I've been trying to do some more reading lately on what's been going on in the BI Industry. I lost touch while I was in school finishing my Associates Degree in Business Management. Now that school is out of the way (for a little while anyway) I can begin catching up. One of my favorite magazines (Intelligent Enterprise) had a fantastic article entitled "7 Pillars for BI Success". When I finished the article I realized that we have already adopted many of these pillars into our BI strategy at Sento. We have seen success on many accounts and continue to do so as we enlarge our BI System.Recently, Nortel Networks visited Sento and looked at what we are doing with the data that we get out of their Symposium (PBX) system. I can't speak for them, but I will say they were impressed. The system is very impressive. We have been able to take a very complex and confusing set of data and present it to the business in a way that allows them to get the information they need, when they want it. It also allows our users to build ad-hoc reports on the fly. Since the release of the system, requests for reports based on the Symposium system have decreased dramatically. I mention this to point out that a projects success should be emphasized and reemphasized to the business. When propriety allows, I believe companies should seek industry recognition for the quality work they do. Many times in the aforementioned article it pointed out the 1-800 Contacts and Allstate had won awards for the work they had done for their business. This not only makes the company look good, but it instills in executives confidence for future projects. So make your project a real success by spreading the word. Let people know how great your work is! Your project is only a success if people view it as thus. Showing off your work is only wrong if you do it at the expense of others.
Aug 28, 2006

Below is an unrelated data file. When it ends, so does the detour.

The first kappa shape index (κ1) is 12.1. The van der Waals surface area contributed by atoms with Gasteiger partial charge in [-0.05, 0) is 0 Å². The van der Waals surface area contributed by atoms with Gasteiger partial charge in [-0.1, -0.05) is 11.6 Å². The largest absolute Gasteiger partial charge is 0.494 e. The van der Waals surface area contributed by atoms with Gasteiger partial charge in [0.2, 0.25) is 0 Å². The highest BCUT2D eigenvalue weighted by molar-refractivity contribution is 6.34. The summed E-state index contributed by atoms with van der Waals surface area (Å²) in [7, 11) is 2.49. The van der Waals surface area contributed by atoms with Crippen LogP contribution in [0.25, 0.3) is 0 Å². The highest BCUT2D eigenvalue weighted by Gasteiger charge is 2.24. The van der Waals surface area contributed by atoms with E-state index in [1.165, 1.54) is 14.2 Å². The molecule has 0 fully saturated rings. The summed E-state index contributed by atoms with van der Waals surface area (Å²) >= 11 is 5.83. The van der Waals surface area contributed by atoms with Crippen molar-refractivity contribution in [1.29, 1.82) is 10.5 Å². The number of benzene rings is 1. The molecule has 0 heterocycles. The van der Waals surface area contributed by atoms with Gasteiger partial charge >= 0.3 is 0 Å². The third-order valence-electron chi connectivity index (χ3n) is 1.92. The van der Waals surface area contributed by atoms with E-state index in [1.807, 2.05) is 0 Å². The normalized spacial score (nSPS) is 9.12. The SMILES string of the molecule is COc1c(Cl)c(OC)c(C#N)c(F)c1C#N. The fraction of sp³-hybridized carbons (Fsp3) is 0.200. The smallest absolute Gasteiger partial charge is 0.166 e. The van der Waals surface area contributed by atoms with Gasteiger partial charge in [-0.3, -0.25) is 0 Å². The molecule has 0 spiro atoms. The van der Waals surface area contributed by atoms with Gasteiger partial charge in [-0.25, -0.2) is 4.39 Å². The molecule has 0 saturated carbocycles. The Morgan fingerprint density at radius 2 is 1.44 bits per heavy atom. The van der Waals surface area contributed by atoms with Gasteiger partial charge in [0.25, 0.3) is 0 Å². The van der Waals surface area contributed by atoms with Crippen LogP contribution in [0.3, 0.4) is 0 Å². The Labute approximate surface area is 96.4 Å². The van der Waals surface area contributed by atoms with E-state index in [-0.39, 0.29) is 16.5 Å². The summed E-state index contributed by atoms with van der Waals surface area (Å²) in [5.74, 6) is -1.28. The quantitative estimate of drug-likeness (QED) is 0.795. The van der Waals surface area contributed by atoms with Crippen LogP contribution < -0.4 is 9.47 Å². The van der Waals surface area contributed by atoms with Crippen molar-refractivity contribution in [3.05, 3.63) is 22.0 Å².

I just finished reading an article in Intelligent Enterprise about the latest trends in Business Intelligence. This was a very insightful article with some great points on how the BI industry will be focusing on over the next year. Neil Raden from Hired Brains touched on many of my own ideas for BI and data warehousing. Without laying the elephant on the table, he outlined that BI and DW vendors need to do more to incorporate new technology and to offer their solutions to more companies than those willing to fork out the big bucks. Here are a couple of comments that I found to be relevant to that topic specifically:"Typically, BI has been a disconnected activity, with users unable to traverse the big gap between being informed and being able to do anything about it. Currently, stacks of BI functionality, such as reporting, ad hoc analysis and OLAP (online analytical processing), serve only a small fraction of the user community (as measured by licenses)--10 percent to 20 percent, according to most studies, though actual use is probably even lower. Although the tools generally require no programming and the basics can be taught in a couple of days, conceptually BI still demands a level of understanding about the data, data models and data manipulation processes beyond most knowledge worker's skills or patience. Consequently, the level of IT involvement in BI is still high, leading to reduced ROI and an overall lack of agility and timeliness, except for those few power users who invest the time and effort to develop proficiency.""Three external factors will drive BI out of its comfort zone and into new modes of usefulness. The open-source movement is one of them. However, it remains to be seen whether open source's impact will be simply to drive down software costs or to start something bigger. Can the open-source community marshall its participants' creative resources to develop truly breakthrough products? Everyone knows about Linux, but BI software doesn't have a similarly vast number of interested parties behind it. On the other hand, the pressure might be a good influence on BI vendors, who might otherwise feel they can get away with mediocre software at exorbitant prices.""The time has come to radically rethink BI's basic methodologies. Caching, virtual data warehousing, query federation, autonomous agents, real-time and direct access to operational data stores are all more feasible now and must be built into the new BI. Doing so will help companies alleviate the delays and rigidity that confound current approaches.""Monolithic BI suites with expensive per-seat licenses will lose favor--as will BI and data warehousing "stacks" cobbled together from different generations of technology. Market advantage will go to newer, less comprehensive entrants. Even older applications that provide specific functionality, such as visualization, Monte Carlo simulation or other stochastic processes and industry-specific analytics will get a leg up."